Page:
On Jan. 20, Hunter returned to political commentary with a pair of posts that the Southern Avenger never would have written. One compared the NSA abuses revealed by Edward Snowden to the targeting of the civil rights movement. “As we remember Martin Luther King, Jr. for his civil rights triumphs,” wrote Hunter, “let us also remember his civil liberties lessons.” The other explained how Sen. Mike Lee and—yes—Sen. Rand Paul were battling the “new Jim Crow” by working to reform drug laws. For Paul, wrote Hunter, “mandatory minimum sentencing reform has become a primary issue and he has been outspoken about the inherent racism of the current system.”
Rare became Hunter’s site. “He’s essentially the editor,” says Levitt. Copycat conservative opinion was replaced by viral stories about marijuana legalization, the right to tape-record police officers, gun-toting citizen vigilantes, and, naturally, the adventures of Rand Paul. Traffic finally started to tick up. According to data collected by Quantcast, Rare was attracting just 1.3 million unique users as recently as April, but was up to 6.2 million by June. It dipped slightly in July, but the site had found a niche, with liberty-flavored Rare links going viral on a regular basis.
“Initially we tried to be a lot of different things to different people,” says Levitt. “We made good and bad decisions, but truthfully, what we always wanted to represent was the liberty approach.”
On Aug. 1, the third day of YAL’s conference, about 300 students and activists listened and scribbled notes as Hunter explained that “the Ron Paul Revolution lives on.”
“[Ron Paul] turned countless minds toward the ideals of liberty in a way no politician ever had,” he said. “Liberty, actually, was the only philosophy that truly appealed to millennials.”
“If keeping gay marriage illegal is the defining issue of our time, young people don’t want anything to do with that,” said Hunter to a modest burst of applause.
“If keeping marijuana illegal is what it means to be a Republican, young people don’t want anything to do with that either,” he said to louder applause.
Then came the kicker: “If you’re worrying that black and brown people are invading the country and taking it over—young people simply don’t want anything to do with those ideas or rhetoric.”
It was the biggest applause line of the speech up to that point. As the cheers subsided, Hunter added a footnote: “A lot of conservatives, including me in the past, have been guilty of such rhetoric.”
When the speech ended, Hunter grabbed a chair in a common area, kicked up his black cowboy boots, and reflected on Rare’s success. It’s the “premiere site for where conservatism is headed,” he said.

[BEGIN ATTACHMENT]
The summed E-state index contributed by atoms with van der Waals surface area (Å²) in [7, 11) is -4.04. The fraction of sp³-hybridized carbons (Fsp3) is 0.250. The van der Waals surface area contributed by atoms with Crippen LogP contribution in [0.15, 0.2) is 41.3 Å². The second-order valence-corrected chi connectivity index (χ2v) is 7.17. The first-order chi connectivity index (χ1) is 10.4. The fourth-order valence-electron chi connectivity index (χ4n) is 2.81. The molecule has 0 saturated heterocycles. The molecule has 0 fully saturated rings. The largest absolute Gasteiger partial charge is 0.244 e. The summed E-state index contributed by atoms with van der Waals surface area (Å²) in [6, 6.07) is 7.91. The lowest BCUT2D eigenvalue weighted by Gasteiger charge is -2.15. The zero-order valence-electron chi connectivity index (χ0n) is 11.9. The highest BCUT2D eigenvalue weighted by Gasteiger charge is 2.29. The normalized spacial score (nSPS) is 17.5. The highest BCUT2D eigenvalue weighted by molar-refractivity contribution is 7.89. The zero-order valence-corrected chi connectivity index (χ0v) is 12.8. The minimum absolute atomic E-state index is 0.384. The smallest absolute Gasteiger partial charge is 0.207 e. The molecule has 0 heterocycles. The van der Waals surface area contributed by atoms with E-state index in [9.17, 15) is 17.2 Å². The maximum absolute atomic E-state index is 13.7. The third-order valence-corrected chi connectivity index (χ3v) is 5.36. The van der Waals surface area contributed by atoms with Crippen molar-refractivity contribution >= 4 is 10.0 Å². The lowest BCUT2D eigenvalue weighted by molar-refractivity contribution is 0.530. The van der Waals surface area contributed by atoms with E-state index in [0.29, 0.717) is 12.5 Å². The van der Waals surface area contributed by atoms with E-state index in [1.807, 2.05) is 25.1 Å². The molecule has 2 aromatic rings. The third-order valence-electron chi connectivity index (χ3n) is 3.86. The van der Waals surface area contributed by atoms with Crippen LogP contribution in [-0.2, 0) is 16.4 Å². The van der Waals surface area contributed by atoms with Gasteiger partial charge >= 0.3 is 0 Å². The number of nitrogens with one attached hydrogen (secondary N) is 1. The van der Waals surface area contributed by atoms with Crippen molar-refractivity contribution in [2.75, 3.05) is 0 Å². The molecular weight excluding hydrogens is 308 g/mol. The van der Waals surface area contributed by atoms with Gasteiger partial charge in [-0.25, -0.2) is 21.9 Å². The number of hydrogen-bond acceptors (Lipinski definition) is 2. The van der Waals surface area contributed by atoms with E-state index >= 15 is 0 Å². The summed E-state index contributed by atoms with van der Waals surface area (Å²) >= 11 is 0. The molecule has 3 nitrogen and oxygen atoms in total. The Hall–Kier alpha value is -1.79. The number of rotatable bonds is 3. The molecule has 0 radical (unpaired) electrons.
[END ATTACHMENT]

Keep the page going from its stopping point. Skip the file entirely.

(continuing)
“I remember being on talk radio and saying those things I regret,” he added. “I remember—God—all I wanted for president [was] someone who didn’t want to get us into the next war, and someone who would stop the illegal immigrants who would ruin the country. But being part of the Ron Paul campaign. … I saw that they didn’t give a crap about any of that stuff about immigrants. It doesn’t matter. It makes us worse people. They influenced me.”
Hunter, who’s now 40 years old, discussed how he used to talk more flamboyantly because it made him sound more credible. The Southern Avenger website has now been memory-holed, its content available only with Web archive searches.
“I really shifted my views over a couple of years,” he said. “What millennials believe, the sort of politics they’re attracted to, is minus a lot of those ugly aspects of conservatism. The way some people talk about the migrants on the border, calling them drug dealers—these are children! They’re not all gang members. It blows my mind that these family-values, allegedly Christian people are doing the most un-Christ-like things imaginable.”
The next day, YAL’s conference was set to end with a speech from Ron Paul himself and an after-party at a nearby bar. Jeff Frazee was pacing the conference area, making sure the Tea Party Patriots-sponsored dinner had arrived, the audio equipment worked, and the stage could be struck while Paul spoke in a ballroom. A PA was playing Neil Young’s “Rockin’ in the Free World” when I asked Frazee why Hunter had bounced back and Rare had become so successful.
“What happened to Jack was an obvious attack by the neocons,” said Frazee. “What he’s written and said in the past had been out there, but they finally did their research and saw an opportunity to attack Rand. Now, some of the things he said were like—really, he said that? But now he’d never say something like that.”
Shortly after 6 p.m., the YAL crowd filed into the ballroom where Ron Paul would speak. Jeff Frazee came onstage with his son—“William, the Ron Paul baby”—and said that the presidential candidate had influenced his life more than anyone outside his own flesh and blood.
Jack Hunter took a seat at the back of the room, between a few friends from the movement, and posted a picture of the view to Facebook.
“Watching Ron Paul speak to a standing room only auditorium packed with young people for what I think is about the 578th time,” he wrote. “Never gets old.”